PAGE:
When Brooke mentioned she might like to see a Bollywood movie during her visit, I was delighted. I hadn’t seen one of those Hindi-language musical extravaganzas since a binge back in grad school, but I knew one of the theaters in Times Square nearly always features a single Bollywood film on its roster, so we went there—not knowing anything about the movie in question—to check it out.
As Bollywood roulette goes, we could have done far worse. I Hate Luv Storys [sic] is a harmless little modern-day romance—not half as clever as it thinks it is, but sweet, with its heart in the right place. Much of the humor involves tweaking Bollywood conventions, so Brooke and I would have gotten more out of that if we were better acquainted with the genre (it took me ages to place the several references to Devdas), yet the meta-ness of it all wasn’t as much of an obstacle as I feared. A climactic dash to the airport, for example, is a rom-com cliché in any language.
The hero of Luv Storys (which I can’t type without cringing—ugh) is Jay (Imran Khan), who works as an assistant to a Bollywood film director, despite the fact that he can’t stand the lush romances that made his boss famous. Far more enamored with those movies is Simran (Sonam Kapoor), a dreamy-eyed art director thrilled to be hired to work on the famed director’s latest. Predictably, Jay and Simran get off to a rocky start—professionally and personally—but even more predictably, that doesn’t last. The two get to know each other better, and soon Jay has grown disenchanted with his bed-hopping ways, and Simran can’t understand why her relationship with her “perfect” boyfriend, Raj (Sammir Dattani), suddenly seems so shallow and unfulfilling. Destiny awaits!
So I’m being flip, probably because I’m a bit suspicious of “luv storys” myself and the satire here is toothless, smarmily teasing romantic clichés even as it embraces them. Ironically, I Hate Luv Storys works a bit better as, well, a love story. Once the overdone initial bluster passes, Khan and Kapoor develop a cute rapport—they have chemistry—and writer-director Punil Malhotra clearly wants to develop a fleshed-out, true-to-life romance underneath the cinematic shenanigans. He doesn’t have the chops for it—the storytelling is a mess—but the intentions are good, and he manages a few genuinely affecting little moments.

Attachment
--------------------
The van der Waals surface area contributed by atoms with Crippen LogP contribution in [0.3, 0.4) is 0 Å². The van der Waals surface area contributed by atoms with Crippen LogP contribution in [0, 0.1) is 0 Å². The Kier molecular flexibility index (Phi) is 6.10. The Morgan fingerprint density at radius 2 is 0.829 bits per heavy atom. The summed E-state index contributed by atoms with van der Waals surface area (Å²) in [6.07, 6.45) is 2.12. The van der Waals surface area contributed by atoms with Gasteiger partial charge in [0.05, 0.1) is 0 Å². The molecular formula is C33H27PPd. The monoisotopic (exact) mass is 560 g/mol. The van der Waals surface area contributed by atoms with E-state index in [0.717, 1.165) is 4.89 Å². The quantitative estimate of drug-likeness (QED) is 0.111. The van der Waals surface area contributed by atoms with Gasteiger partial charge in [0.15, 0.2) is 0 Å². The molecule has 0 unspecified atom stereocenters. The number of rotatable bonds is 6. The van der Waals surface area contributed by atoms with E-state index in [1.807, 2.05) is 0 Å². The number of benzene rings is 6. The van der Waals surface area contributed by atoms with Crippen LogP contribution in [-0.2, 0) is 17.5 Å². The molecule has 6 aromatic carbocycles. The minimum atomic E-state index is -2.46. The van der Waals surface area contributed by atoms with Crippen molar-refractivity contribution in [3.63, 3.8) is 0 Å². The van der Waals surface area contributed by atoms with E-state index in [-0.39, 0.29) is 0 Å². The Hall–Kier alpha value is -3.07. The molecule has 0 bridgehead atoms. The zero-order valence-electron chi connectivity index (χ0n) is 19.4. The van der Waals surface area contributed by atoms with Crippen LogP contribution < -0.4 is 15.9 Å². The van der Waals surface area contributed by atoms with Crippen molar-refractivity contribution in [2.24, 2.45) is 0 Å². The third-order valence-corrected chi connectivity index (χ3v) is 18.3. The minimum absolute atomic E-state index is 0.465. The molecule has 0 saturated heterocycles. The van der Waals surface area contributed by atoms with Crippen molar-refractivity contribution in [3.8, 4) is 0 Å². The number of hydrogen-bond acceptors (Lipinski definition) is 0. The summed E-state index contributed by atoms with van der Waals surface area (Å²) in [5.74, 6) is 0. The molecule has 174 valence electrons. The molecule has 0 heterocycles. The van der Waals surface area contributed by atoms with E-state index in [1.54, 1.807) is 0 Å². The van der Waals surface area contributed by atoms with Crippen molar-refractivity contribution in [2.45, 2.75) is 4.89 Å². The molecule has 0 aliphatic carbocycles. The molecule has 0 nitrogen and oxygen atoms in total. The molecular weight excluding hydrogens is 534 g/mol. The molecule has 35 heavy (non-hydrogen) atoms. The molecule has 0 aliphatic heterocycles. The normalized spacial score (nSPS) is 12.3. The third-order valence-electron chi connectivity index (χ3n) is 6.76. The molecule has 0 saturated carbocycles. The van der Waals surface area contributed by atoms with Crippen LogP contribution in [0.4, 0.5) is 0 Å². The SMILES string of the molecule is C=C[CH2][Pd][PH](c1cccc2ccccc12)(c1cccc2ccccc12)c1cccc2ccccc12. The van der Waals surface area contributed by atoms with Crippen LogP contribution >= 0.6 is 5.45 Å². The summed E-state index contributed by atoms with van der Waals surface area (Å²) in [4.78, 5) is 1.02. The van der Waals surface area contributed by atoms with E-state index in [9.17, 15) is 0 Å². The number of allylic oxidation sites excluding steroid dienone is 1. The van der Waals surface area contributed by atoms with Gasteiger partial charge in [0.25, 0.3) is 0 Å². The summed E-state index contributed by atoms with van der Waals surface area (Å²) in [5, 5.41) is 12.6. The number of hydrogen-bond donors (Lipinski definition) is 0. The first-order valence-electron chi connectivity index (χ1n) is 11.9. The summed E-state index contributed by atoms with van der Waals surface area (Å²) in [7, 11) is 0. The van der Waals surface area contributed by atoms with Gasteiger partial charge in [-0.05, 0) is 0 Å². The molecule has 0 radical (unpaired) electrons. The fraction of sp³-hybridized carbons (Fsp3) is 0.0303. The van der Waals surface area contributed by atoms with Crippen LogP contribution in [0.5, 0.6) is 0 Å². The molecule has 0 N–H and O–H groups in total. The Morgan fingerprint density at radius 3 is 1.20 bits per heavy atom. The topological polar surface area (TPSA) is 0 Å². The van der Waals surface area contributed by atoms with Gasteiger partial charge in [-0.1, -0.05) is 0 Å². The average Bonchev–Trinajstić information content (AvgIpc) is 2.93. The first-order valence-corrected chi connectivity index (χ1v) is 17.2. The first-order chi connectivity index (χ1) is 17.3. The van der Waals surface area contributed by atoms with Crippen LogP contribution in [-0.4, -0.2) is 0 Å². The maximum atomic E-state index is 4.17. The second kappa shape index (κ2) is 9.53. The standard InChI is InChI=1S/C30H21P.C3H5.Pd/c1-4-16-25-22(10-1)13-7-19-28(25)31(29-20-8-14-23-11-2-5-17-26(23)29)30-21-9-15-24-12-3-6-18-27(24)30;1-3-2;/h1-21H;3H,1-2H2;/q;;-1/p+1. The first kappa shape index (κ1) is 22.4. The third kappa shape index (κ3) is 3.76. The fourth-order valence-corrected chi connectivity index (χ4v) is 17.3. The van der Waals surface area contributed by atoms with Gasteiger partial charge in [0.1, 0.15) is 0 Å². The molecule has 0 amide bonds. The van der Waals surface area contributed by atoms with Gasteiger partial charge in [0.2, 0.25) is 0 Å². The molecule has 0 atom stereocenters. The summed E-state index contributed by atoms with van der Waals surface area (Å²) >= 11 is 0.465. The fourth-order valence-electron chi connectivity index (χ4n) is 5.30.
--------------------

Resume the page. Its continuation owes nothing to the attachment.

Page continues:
But even if I can’t muster much respect for Luv (and I can’t, what with the facile characterizations and undisciplined, sprawling narrative), I can’t dislike it either. I find it virtually impossible to be too hateful toward open-hearted earnestness, which, to my mind, is what Bollywood does best, and Luv, for all its pretensions, is very Bollywood. It lacks polish, and it shows little insight, but it still feels sincere and sweet. Plus, the musical numbers are fun. When I think too hard about the unrealized potential in Malhotra’s screenplay, I get sort of depressed, but when Khan and Kapoor are dancing around a gorgeous scenic landscape to the strains of poppy filmi music, I can’t help but grin. In that, I’m a bit like Jay: My hatred for luv storys only runs so deep.